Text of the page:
(206) 949-5683, Top Rated Plumber, Seattle
Results 1 to 9 of 9

Thread: Cistern pump control switch

  1. #1

    Default Cistern pump control switch

    hi to everyone ! I need to control my well pump to fill my cistern (2500 gal plastic tank on a 30' tower). Currently I have a timer do it, but I need to automate the filling of the cistern by the amount of water in the cistern. Needless to say, I have no desire to go up on the tower any more than I have to. I was wondering if someone could recommend a really good float switch to turn the pump on/off that will last for years. I am assuming that the use of a float switch is appropriate, but if there is a better solution, I am all ears..."tanks" in advance folks!

  2. #2
    Previous member
    Join Date
    Jul 2005
    Location
    Riverview, Fl.
    Posts
    4,540

    Default

    I like to use 24 volts to do this. A piggy back float switch, a transformer than plugs into the wall, a few male/female electrical plugs and some wire. The piggyback floats come with 10 or 20 foot cords.

    bob...
    Attached Images Attached Images  
    Last edited by speedbump; 05-07-2007 at 12:38 PM.

  3. #3

    Default

    Bob...Thanks for the sketch...I can see the safety side of your drawing and that was the approach I was thinking of. My major problems are these:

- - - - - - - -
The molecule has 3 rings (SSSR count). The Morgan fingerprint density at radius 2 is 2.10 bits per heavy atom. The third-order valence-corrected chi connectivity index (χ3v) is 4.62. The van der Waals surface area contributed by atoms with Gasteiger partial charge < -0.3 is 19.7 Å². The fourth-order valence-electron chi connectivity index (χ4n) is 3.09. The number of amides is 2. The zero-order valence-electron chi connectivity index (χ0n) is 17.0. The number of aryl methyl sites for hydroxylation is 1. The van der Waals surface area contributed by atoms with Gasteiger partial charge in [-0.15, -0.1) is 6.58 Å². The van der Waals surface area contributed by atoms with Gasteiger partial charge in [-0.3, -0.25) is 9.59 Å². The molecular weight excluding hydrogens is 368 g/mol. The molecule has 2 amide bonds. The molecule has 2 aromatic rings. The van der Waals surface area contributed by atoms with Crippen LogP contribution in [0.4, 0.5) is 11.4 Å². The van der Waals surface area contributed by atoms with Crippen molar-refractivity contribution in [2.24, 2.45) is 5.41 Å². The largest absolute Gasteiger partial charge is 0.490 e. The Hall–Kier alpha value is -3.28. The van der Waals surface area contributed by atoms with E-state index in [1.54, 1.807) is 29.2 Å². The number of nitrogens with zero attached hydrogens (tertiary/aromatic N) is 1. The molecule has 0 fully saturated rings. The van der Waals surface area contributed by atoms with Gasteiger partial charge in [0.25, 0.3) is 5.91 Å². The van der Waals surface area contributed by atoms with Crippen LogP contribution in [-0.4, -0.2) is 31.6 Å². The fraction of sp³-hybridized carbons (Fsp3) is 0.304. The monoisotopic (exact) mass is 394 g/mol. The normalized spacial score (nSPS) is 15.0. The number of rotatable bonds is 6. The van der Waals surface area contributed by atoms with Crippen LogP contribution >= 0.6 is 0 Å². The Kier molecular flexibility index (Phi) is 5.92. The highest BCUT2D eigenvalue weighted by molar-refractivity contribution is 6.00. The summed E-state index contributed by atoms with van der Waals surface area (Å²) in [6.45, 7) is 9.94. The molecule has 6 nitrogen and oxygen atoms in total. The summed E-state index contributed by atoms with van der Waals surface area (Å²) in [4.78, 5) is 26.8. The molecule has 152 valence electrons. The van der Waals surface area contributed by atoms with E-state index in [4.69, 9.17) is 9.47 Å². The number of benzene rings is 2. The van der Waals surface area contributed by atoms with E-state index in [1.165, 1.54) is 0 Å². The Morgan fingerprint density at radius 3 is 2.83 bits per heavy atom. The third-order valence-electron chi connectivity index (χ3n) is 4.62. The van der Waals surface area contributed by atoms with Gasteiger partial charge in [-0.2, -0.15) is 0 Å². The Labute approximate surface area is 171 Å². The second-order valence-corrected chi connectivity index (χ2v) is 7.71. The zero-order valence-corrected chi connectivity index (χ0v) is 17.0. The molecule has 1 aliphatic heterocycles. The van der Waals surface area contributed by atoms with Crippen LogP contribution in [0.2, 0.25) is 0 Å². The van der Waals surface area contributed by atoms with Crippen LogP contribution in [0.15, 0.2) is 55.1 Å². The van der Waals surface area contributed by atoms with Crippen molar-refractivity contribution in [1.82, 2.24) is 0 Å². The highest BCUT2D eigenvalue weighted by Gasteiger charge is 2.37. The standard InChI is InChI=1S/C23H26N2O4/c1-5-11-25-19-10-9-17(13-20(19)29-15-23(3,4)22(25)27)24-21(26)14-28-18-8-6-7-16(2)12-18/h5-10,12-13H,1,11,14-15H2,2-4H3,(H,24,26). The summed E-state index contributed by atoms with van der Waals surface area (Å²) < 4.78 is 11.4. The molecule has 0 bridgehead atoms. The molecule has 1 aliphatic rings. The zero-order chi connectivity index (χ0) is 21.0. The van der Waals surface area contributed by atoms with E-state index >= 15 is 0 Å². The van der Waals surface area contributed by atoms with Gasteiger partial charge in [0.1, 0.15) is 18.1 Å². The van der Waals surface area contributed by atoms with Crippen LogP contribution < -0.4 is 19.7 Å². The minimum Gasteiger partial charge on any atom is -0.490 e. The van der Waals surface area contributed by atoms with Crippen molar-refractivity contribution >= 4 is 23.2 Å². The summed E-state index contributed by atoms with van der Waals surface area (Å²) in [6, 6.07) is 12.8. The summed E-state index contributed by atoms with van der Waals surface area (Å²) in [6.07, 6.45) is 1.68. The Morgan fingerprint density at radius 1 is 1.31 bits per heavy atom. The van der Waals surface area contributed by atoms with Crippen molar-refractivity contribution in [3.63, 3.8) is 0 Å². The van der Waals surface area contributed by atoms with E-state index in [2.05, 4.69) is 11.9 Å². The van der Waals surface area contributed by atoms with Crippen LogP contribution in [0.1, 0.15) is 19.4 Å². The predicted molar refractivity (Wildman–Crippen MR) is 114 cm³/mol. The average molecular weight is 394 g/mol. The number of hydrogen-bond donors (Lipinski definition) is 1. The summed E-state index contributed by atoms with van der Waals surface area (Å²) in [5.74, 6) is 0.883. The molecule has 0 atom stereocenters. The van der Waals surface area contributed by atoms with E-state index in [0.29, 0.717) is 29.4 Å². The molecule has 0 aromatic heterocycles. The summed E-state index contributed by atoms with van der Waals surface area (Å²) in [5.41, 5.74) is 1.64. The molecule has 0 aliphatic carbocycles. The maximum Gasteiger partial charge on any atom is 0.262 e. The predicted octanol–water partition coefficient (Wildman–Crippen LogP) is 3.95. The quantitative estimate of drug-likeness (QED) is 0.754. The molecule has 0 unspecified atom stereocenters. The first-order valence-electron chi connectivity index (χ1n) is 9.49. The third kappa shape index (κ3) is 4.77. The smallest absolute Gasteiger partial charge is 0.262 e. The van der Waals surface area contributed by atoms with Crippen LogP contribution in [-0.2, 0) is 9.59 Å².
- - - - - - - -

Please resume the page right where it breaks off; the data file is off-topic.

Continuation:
1) I want to put in a system that will withstand years of being in the cistern (I'll pay more for better quality without blinking). I have done some reading and I guess I need a pump up switch (is that correct?? normally closed unless the switch is tilted upward), and

    2) I have no way of knowing who makes a really high quality one, and

    3) Do you know anyone who sells them?

    Much appreciated Bob!

    ON EDIT: Does anyone make a pressure switch that I could install in my pump house (directly below the cistern) where it could read the pressure of the water in the 1-1/2" outlet pipe of the cistern. So maybe it comes on when it sees 5 psi and turns off when it sees 10 psi? This would avoid having to put a controller switch in the cistern (which I dread climbing up to do).
    Last edited by NealinNevada; 05-07-2007 at 02:12 PM.

  4. #4
    Rancher
    Guest

    Default

    Neal,

    Since you seem to be able to do your own wiring, I would suggest the following relay.

    http://www.ssac.com/catalog/LLC51A01.pdf

    I've used them for years with zero failures.

    Rancher

  5. #5
    In the Trades Bob NH's Avatar
    Join Date
    Oct 2005
    Location
    New Hampshire
    Posts
    3,307

    Default

    USA Bluebook has a large selection of switches.

    I would use a mercury switch such as the
    https://usabluebook-onramp.com/cgi-b...x=25&image.y=8

    https://usabluebook-onramp.com/cgi-b...sid=0507195400

    Get one with a long enough cord so you don't have to splice and put a relay at the bottom where you can change it if necessary. The mercury switch is very reliable and is not a hazard when it is in a sealed unit.

    They have others if you want to search.

    USA Bluebook accepts credit card orders and ships UPS same day if you order by 5 PM Central Time.

    If you are using a pump to pump OUT of that tank, you may want to put in a pump-down switch connected to protect the pump if you run out of water.

    The switch at the link is a SPDT model that can work in either pump-up or pump-down mode.

  6. #6
    Previous member
    Join Date
    Jul 2005
    Location
    Riverview, Fl.